Article published in:Using and Learning Italian in Australia
Edited by Antonia Rubino
[Australian Review of Applied Linguistics. Series S 18] 2004
► pp. 97–114
Keeping it all in the family
Tu, Lei and Voi. A study of address pronoun use in Italian
Although the Italian system of address pronouns is relatively complex, scant attention is paid to the issue in L2 manuals designed for English-speaking learners of Italian. After showing that Italian L2 manuals are not necessarily accurate in the limited detail they provide, we examine specifically the frequent claim that so-called informal tu is always used within the family. Results of a large quantitative survey conducted with native speakers of Italian in Italy and Australia show the situation to be much more complicated. Alongside tu, the more formal Lei, and the often ignored Voi, are also used, according to the interlocutor in question. Close genetic relation and proximity of age, operating independently of each other, are clear predictors of reciprocal use of tu. Otherwise, non-reciprocal use of Lei-tu and Voi-tu and even the more formal reciprocal use of Lei are not unknown in a family setting. Observations are made as to how these patterns group, along with a number of other observations about pronoun use. Finally, pedagogical suggestions that might allow English-speaking learners of Italian to understand address pronouns in Italian better and use them more accurately are also provided.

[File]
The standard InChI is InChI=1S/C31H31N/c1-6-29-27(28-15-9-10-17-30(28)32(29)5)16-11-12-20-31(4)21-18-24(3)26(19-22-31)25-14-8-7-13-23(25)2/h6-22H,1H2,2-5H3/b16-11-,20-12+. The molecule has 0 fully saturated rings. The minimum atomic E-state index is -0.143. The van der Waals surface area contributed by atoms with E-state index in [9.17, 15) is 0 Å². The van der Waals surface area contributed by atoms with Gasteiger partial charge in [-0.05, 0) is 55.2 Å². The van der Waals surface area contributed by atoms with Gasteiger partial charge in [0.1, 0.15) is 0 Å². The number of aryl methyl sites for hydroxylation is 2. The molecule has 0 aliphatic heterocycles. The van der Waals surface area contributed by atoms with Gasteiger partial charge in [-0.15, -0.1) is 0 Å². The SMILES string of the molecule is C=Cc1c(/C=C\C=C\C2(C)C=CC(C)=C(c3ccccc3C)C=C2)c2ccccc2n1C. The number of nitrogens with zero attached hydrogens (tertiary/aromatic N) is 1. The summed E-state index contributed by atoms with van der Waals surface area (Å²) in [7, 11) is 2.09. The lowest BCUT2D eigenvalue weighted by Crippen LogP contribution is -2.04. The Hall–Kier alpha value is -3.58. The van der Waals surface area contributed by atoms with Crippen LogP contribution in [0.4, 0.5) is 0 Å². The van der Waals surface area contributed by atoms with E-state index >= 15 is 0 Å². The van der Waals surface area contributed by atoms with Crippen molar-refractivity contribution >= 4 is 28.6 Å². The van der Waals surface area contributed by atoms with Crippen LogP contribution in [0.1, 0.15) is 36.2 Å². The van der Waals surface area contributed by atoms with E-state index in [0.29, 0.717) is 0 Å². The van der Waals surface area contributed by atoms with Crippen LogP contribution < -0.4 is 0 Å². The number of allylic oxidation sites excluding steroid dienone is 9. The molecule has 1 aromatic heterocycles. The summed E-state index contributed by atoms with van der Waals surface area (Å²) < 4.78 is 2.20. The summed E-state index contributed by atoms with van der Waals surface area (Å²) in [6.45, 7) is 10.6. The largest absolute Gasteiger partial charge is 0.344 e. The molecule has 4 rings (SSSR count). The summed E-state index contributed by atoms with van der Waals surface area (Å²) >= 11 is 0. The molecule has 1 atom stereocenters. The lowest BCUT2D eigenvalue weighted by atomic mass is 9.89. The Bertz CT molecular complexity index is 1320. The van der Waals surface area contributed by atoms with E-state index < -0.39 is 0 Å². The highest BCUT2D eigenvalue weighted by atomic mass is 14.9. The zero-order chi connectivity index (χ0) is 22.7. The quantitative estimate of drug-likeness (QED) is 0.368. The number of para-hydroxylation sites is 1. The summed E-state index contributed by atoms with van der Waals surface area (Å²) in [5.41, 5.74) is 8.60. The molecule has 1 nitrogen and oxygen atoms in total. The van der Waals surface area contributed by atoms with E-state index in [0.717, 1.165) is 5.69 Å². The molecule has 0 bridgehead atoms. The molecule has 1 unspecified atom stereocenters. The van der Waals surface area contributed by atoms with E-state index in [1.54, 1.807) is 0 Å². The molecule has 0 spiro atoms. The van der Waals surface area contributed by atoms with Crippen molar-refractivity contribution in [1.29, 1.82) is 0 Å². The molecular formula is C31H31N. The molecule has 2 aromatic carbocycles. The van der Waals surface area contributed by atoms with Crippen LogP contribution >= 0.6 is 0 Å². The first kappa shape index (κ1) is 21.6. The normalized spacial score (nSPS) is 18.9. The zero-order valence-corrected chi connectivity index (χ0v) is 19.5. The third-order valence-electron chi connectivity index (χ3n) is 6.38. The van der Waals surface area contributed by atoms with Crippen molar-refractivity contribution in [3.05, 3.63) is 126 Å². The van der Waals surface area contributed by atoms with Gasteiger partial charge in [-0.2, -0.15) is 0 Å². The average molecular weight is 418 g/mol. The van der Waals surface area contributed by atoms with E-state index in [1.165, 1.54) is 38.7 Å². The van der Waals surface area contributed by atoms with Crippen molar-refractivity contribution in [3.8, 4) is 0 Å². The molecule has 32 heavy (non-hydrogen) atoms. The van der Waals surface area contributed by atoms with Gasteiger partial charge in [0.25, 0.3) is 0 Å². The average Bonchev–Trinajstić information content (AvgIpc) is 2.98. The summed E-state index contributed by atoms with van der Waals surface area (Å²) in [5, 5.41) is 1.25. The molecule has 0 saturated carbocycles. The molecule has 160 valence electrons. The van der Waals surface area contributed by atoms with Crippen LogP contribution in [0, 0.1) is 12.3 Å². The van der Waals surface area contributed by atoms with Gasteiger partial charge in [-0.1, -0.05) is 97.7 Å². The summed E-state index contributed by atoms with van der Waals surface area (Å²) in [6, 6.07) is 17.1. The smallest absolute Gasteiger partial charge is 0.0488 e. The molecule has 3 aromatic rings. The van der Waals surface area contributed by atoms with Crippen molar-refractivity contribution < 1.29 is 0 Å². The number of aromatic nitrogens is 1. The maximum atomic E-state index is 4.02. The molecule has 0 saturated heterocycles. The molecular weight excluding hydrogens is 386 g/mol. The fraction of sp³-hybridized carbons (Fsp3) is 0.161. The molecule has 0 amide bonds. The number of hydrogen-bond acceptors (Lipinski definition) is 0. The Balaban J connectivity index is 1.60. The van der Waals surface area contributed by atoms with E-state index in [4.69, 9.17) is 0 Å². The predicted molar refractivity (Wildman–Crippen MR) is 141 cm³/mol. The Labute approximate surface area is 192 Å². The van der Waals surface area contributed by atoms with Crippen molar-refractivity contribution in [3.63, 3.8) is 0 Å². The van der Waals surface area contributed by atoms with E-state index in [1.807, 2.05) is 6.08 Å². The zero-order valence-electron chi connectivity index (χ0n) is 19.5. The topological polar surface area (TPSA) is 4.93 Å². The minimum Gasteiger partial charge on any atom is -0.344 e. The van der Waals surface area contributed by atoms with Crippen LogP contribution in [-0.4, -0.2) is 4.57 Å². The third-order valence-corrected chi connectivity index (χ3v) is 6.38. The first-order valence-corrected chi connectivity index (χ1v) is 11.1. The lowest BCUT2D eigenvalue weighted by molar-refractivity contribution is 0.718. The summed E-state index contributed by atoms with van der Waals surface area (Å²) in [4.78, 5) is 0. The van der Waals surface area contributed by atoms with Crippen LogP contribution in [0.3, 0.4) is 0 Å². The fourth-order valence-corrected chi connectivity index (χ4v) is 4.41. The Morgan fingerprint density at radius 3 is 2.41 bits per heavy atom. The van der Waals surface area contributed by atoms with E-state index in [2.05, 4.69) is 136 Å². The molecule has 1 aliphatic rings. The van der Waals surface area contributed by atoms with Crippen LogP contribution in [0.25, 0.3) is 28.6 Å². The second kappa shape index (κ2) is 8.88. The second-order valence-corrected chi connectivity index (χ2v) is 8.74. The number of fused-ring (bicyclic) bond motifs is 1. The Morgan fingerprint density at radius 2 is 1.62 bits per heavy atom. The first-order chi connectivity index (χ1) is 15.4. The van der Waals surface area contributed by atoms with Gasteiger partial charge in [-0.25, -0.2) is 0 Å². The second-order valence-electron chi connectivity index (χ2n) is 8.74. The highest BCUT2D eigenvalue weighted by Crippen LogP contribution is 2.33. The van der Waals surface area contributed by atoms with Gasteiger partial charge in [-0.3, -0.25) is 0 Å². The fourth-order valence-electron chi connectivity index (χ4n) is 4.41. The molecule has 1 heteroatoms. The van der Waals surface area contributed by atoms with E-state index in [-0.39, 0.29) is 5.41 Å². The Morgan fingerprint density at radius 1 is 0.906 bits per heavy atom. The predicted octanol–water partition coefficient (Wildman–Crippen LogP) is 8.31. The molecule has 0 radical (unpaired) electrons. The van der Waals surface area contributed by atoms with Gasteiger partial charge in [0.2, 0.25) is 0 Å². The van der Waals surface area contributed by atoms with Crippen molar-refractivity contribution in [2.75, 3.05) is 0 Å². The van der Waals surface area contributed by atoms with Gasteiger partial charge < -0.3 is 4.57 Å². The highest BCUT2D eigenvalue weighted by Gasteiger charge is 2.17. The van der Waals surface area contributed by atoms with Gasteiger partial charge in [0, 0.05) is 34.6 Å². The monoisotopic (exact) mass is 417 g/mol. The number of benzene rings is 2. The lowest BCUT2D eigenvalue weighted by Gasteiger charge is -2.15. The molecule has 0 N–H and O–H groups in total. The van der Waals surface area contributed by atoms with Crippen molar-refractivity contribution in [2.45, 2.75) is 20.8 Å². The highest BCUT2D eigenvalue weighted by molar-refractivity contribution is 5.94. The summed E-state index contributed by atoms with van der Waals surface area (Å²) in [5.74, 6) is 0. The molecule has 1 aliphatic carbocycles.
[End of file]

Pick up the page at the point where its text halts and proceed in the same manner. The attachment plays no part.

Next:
Published online: 01 January 2004
Cited by 5 other publications
No author info given
Formentelli, Maicol & John Hajek
Kretzenbacher, Heinz L.
2014. Elina Suomela-Härmä, Juhani Härmä and Eva Havu (eds), Représentations des formes d’adresse dans les langues romanes. (Mémoires de la Société Néophilologique de Helsinki, 89.) Helsinki: Société néophilologique, 2013, x + 328 pp. 978 951 9040 45 5 (paperback). Journal of French Language Studies 24:3 ► pp. 451 ff.
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